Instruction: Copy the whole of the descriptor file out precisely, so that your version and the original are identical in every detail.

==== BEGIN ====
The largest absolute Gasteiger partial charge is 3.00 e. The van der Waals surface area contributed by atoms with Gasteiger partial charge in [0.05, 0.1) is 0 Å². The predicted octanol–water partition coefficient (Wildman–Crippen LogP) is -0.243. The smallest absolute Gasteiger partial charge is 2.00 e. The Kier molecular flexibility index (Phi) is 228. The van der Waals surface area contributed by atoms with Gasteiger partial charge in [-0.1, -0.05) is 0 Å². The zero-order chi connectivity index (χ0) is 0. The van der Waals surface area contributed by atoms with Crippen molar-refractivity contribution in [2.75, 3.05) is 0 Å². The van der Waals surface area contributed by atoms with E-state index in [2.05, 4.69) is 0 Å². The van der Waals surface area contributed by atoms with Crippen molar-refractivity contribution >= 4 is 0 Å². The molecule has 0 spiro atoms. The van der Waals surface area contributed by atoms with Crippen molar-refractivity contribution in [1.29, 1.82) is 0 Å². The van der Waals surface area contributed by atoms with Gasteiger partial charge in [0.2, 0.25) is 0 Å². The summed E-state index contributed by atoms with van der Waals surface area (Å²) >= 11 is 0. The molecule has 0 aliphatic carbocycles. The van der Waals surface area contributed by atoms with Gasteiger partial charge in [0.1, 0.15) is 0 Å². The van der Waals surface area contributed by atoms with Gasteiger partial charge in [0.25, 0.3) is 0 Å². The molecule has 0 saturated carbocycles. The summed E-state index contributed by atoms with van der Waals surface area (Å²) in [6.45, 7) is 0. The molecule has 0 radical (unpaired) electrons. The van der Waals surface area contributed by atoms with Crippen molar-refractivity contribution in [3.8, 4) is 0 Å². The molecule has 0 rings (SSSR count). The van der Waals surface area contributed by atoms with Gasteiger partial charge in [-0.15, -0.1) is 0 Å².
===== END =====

The largest absolute Gasteiger partial charge is 3.00 e. The van der Waals surface area contributed by atoms with Gasteiger partial charge in [0.05, 0.1) is 0 Å². The predicted octanol–water partition coefficient (Wildman–Crippen LogP) is -0.243. The smallest absolute Gasteiger partial charge is 2.00 e. The Kier molecular flexibility index (Phi) is 228. The van der Waals surface area contributed by atoms with Gasteiger partial charge in [-0.1, -0.05) is 0 Å². The zero-order chi connectivity index (χ0) is 0. The van der Waals surface area contributed by atoms with Crippen molar-refractivity contribution in [2.75, 3.05) is 0 Å². The van der Waals surface area contributed by atoms with E-state index in [2.05, 4.69) is 0 Å². The van der Waals surface area contributed by atoms with Crippen molar-refractivity contribution >= 4 is 0 Å². The molecule has 0 spiro atoms. The van der Waals surface area contributed by atoms with Crippen molar-refractivity contribution in [1.29, 1.82) is 0 Å². The van der Waals surface area contributed by atoms with Gasteiger partial charge in [0.2, 0.25) is 0 Å². The summed E-state index contributed by atoms with van der Waals surface area (Å²) >= 11 is 0. The molecule has 0 aliphatic carbocycles. The van der Waals surface area contributed by atoms with Gasteiger partial charge in [0.1, 0.15) is 0 Å². The van der Waals surface area contributed by atoms with Gasteiger partial charge in [0.25, 0.3) is 0 Å². The molecule has 0 saturated carbocycles. The summed E-state index contributed by atoms with van der Waals surface area (Å²) in [6.45, 7) is 0. The molecule has 0 radical (unpaired) electrons. The van der Waals surface area contributed by atoms with Crippen molar-refractivity contribution in [3.8, 4) is 0 Å². The molecule has 0 rings (SSSR count). The van der Waals surface area contributed by atoms with Gasteiger partial charge in [-0.15, -0.1) is 0 Å².